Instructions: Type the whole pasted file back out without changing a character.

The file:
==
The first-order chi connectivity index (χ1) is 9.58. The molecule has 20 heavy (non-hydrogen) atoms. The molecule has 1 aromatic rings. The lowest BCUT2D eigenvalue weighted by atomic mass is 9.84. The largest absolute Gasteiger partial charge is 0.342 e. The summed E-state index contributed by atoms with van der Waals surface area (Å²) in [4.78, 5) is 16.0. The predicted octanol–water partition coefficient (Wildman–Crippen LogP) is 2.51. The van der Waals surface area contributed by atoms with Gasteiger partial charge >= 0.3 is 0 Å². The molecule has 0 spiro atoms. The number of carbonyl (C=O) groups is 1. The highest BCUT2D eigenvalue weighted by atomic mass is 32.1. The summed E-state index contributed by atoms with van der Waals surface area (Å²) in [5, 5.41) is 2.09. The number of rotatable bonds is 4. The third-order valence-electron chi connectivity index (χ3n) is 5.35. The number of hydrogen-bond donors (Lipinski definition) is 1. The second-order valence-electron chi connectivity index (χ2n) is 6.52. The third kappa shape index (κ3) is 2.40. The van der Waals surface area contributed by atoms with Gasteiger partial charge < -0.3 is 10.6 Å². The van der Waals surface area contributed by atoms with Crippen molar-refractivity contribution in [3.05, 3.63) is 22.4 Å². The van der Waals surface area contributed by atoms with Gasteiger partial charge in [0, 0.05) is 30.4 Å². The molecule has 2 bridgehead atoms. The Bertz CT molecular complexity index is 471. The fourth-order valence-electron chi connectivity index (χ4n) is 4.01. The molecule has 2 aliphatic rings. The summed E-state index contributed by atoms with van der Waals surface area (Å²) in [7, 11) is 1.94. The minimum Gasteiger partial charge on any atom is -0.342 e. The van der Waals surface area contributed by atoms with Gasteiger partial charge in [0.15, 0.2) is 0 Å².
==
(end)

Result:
The first-order chi connectivity index (χ1) is 9.58. The molecule has 20 heavy (non-hydrogen) atoms. The molecule has 1 aromatic rings. The lowest BCUT2D eigenvalue weighted by atomic mass is 9.84. The largest absolute Gasteiger partial charge is 0.342 e. The summed E-state index contributed by atoms with van der Waals surface area (Å²) in [4.78, 5) is 16.0. The predicted octanol–water partition coefficient (Wildman–Crippen LogP) is 2.51. The van der Waals surface area contributed by atoms with Gasteiger partial charge >= 0.3 is 0 Å². The molecule has 0 spiro atoms. The number of carbonyl (C=O) groups is 1. The highest BCUT2D eigenvalue weighted by atomic mass is 32.1. The summed E-state index contributed by atoms with van der Waals surface area (Å²) in [5, 5.41) is 2.09. The number of rotatable bonds is 4. The third-order valence-electron chi connectivity index (χ3n) is 5.35. The number of hydrogen-bond donors (Lipinski definition) is 1. The second-order valence-electron chi connectivity index (χ2n) is 6.52. The third kappa shape index (κ3) is 2.40. The van der Waals surface area contributed by atoms with Gasteiger partial charge < -0.3 is 10.6 Å². The van der Waals surface area contributed by atoms with Crippen molar-refractivity contribution in [3.05, 3.63) is 22.4 Å². The van der Waals surface area contributed by atoms with Gasteiger partial charge in [0, 0.05) is 30.4 Å². The molecule has 2 bridgehead atoms. The Bertz CT molecular complexity index is 471. The fourth-order valence-electron chi connectivity index (χ4n) is 4.01. The molecule has 2 aliphatic rings. The summed E-state index contributed by atoms with van der Waals surface area (Å²) in [7, 11) is 1.94. The minimum Gasteiger partial charge on any atom is -0.342 e. The van der Waals surface area contributed by atoms with Gasteiger partial charge in [0.15, 0.2) is 0 Å².